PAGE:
Tony Rowen road tests the Subaru Outback 2.0D SE Premium
DRIVING a new car is always exhilarating, but driving a make I haven't driven before makes it a doubly enjoyable experience. This was the scenario last month when I was handed the keys to the Subaru Outback at Maple Leaf Garage in Daventry, which has been a Subaru dealership for three years.
The Tungsten metallic, crossover model was sitting on the forecourt with just nine miles on the clock and I was grateful to Dealer Principal Nick Hill for giving me a quick rundown on the control and instrument functions before I took it out on the road.
Japanese manufacturer Subaru claims to have pioneered the crossover segment with the launch of the original Outback model more than two decades ago. Now in its fifth generation, Subaru has stuck to the tried and tested formula for the latest Outback model but with refinements to appeal to buyers in 2017 with sharpened looks, an interior upgrade and the inclusion of new technology.
My first impressions: the Outback is an attractive looking model. It sits high off the road (200mm of ground clearance), the interior is smart with excellent leg and head space for the driver and passengers, while the standard boot space of 512 litres converts to a cavernous 2,000-litre area with the 60/40 split rear seats folded completely flat. The neat dashboard incorporates easy-to-read instruments and there is an easy-to-use infotainment system. All the instruments are well laid out and fall readily to the touch, allowing the driver to keep their eyes on the road.
My test drive model - the 148bhp 2.0D SE Premium automatic version - is 4.8m long, 1.8m wide and 1.6m high with the Symmetrical All-Wheel Drive system and the tried and trusted Boxer engine, which provides a smooth and progressive power delivery, 17-inch alloy wheels with sensible tyres which offer balance and stability on the road. Standard equipment includes heated leather seats with memory function for both front seats, sat nav and cruise control as well as a pre-collision braking system, a lane departure system and cruise control. The official fuel consumption figure comes in at 50.4mpg and the all-important emission figure is 145g/km of CO2. The cost to put this model on the road is £30,995.
Although my route didn't include any off-road work, I gave it a good work-out on a motorway, dual carriageways, A roads and some single track lanes which provided a good test of the car and afforded me a smooth and relaxing drive despite the poor state of the surfaces of some of the roads. The impression I got was that the Outback would be in its element whatever the weather or road conditions.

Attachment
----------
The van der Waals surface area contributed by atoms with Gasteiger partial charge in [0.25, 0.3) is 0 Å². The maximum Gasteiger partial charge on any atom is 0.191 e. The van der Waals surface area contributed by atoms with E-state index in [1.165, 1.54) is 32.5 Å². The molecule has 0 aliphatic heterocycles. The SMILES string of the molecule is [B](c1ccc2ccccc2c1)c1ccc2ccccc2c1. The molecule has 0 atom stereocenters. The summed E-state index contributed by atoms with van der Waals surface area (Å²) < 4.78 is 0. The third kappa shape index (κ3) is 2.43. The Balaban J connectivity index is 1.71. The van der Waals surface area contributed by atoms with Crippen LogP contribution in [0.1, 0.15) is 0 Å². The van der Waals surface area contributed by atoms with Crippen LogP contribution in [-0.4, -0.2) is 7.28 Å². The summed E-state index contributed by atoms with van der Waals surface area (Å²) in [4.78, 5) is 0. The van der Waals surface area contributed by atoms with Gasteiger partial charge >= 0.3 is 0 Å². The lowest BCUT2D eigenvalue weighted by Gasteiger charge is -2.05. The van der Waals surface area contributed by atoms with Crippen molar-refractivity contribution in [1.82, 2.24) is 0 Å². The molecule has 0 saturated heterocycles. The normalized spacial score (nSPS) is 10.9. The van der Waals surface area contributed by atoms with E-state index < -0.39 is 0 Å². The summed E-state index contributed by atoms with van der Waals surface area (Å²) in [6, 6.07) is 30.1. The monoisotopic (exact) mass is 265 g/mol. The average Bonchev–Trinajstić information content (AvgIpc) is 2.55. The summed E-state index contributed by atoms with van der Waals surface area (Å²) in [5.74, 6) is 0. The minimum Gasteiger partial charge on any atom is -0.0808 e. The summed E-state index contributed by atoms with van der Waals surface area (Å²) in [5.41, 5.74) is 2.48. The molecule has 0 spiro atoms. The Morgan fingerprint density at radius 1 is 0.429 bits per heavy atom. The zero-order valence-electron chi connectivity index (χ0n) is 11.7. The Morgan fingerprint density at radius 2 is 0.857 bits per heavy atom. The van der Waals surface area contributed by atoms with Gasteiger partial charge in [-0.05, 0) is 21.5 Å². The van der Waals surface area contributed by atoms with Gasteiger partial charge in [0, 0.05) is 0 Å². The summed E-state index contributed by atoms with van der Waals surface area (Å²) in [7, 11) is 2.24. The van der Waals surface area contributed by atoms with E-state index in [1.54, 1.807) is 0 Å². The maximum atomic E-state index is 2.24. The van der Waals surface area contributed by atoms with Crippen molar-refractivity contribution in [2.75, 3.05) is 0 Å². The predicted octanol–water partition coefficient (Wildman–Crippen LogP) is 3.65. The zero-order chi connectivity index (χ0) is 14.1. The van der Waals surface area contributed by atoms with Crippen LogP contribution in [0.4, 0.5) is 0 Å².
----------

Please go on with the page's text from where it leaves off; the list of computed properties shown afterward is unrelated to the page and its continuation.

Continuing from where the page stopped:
The steering has a consistent weight to it and is light enough at low speeds to make parking, even in tight spaces, reasonably simple.
The increased ride height of the car offers good all-round visibility while the lane departure system and adaptive cruise control come into their own on long motorway trips.
Previous Outback owners, who have come to rely on the rugged off-road capability, won't be disappointed by the changes Subaru have made to this latest version, with the addition of on-road ability, and it is likely to win over others who have previously opted for competitors' crossover models.
Subaru has always had a reputation for good reliability, and this latest Outback has the Subaru five-year/100,000 mile warranty. It is, however, highly unlikely that owners will have to use this facility. Nick Hill informed me that warranty work in the Maple Leaf service department is minimal. Normally, the only reason a visit to the dealership will be required is for a service every 12 months or 9,000 miles.
Subaru predict that the 2.0-litre 148bhp diesel automatic version will account for the majority of Outback sales in the UK, but there is also a manual version for those who prefer a little bit more involvement in their driving.
My introduction to Subaru was a very pleasant experience. My lifestyle these days doesn't require a car with the Outback's capabilities, but if it did, it would certainly be one for serious consideration. It has a good, proven engine, is well equipped, is roomy and comfortable and its good looks give it a presence on the road while I am reliability informed that its off-road performance takes a lot of beating.
Maple Leaf Garage stocks a range of new and used Subaru models and is open 9am to 6pm Monday to Friday and from 9am to 5pm on Saturday. It is closed on Sunday.
To view, arrange a test drive or for further information about the Subaru Outback, contact Maple Leaf Garage, Braunston Road, Daventry, NN11 9DY. Telephone 01327 272708 or visit the website www.mapleleafgarage.co.uk